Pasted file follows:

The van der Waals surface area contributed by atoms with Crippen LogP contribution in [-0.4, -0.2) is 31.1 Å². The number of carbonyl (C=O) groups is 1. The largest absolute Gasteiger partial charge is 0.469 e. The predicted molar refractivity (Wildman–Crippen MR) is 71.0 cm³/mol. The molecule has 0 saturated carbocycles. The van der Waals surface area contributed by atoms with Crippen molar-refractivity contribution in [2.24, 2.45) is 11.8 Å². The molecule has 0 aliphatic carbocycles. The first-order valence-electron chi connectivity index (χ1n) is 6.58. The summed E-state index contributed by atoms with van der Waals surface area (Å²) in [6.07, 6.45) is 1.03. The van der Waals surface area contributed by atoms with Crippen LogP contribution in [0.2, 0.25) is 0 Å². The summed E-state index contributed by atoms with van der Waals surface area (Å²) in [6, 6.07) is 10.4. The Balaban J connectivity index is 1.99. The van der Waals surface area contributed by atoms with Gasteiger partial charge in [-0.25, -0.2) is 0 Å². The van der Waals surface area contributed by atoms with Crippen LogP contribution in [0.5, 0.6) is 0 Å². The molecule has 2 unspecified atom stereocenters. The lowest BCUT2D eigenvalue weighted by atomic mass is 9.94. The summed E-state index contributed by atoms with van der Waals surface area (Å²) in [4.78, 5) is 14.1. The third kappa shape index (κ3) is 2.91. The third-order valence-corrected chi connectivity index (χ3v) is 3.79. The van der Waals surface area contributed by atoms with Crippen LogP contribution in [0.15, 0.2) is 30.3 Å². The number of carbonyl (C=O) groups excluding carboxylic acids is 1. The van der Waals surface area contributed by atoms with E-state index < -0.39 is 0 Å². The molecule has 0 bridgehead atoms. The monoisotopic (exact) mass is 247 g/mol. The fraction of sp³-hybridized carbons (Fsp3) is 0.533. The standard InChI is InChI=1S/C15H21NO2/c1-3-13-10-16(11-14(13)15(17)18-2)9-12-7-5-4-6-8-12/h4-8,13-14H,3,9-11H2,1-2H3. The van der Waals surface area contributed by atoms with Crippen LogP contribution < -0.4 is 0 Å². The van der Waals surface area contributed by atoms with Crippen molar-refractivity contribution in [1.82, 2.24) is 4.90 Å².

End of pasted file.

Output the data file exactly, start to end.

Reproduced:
The van der Waals surface area contributed by atoms with Crippen LogP contribution in [-0.4, -0.2) is 31.1 Å². The number of carbonyl (C=O) groups is 1. The largest absolute Gasteiger partial charge is 0.469 e. The predicted molar refractivity (Wildman–Crippen MR) is 71.0 cm³/mol. The molecule has 0 saturated carbocycles. The van der Waals surface area contributed by atoms with Crippen molar-refractivity contribution in [2.24, 2.45) is 11.8 Å². The molecule has 0 aliphatic carbocycles. The first-order valence-electron chi connectivity index (χ1n) is 6.58. The summed E-state index contributed by atoms with van der Waals surface area (Å²) in [6.07, 6.45) is 1.03. The van der Waals surface area contributed by atoms with Crippen LogP contribution in [0.2, 0.25) is 0 Å². The summed E-state index contributed by atoms with van der Waals surface area (Å²) in [6, 6.07) is 10.4. The Balaban J connectivity index is 1.99. The van der Waals surface area contributed by atoms with Gasteiger partial charge in [-0.25, -0.2) is 0 Å². The van der Waals surface area contributed by atoms with Crippen LogP contribution in [0.5, 0.6) is 0 Å². The molecule has 2 unspecified atom stereocenters. The lowest BCUT2D eigenvalue weighted by atomic mass is 9.94. The summed E-state index contributed by atoms with van der Waals surface area (Å²) in [4.78, 5) is 14.1. The third kappa shape index (κ3) is 2.91. The third-order valence-corrected chi connectivity index (χ3v) is 3.79. The van der Waals surface area contributed by atoms with Crippen LogP contribution in [0.15, 0.2) is 30.3 Å². The number of carbonyl (C=O) groups excluding carboxylic acids is 1. The van der Waals surface area contributed by atoms with E-state index < -0.39 is 0 Å². The molecule has 0 bridgehead atoms. The monoisotopic (exact) mass is 247 g/mol. The fraction of sp³-hybridized carbons (Fsp3) is 0.533. The standard InChI is InChI=1S/C15H21NO2/c1-3-13-10-16(11-14(13)15(17)18-2)9-12-7-5-4-6-8-12/h4-8,13-14H,3,9-11H2,1-2H3. The van der Waals surface area contributed by atoms with Crippen LogP contribution < -0.4 is 0 Å². The van der Waals surface area contributed by atoms with Crippen molar-refractivity contribution in [1.82, 2.24) is 4.90 Å².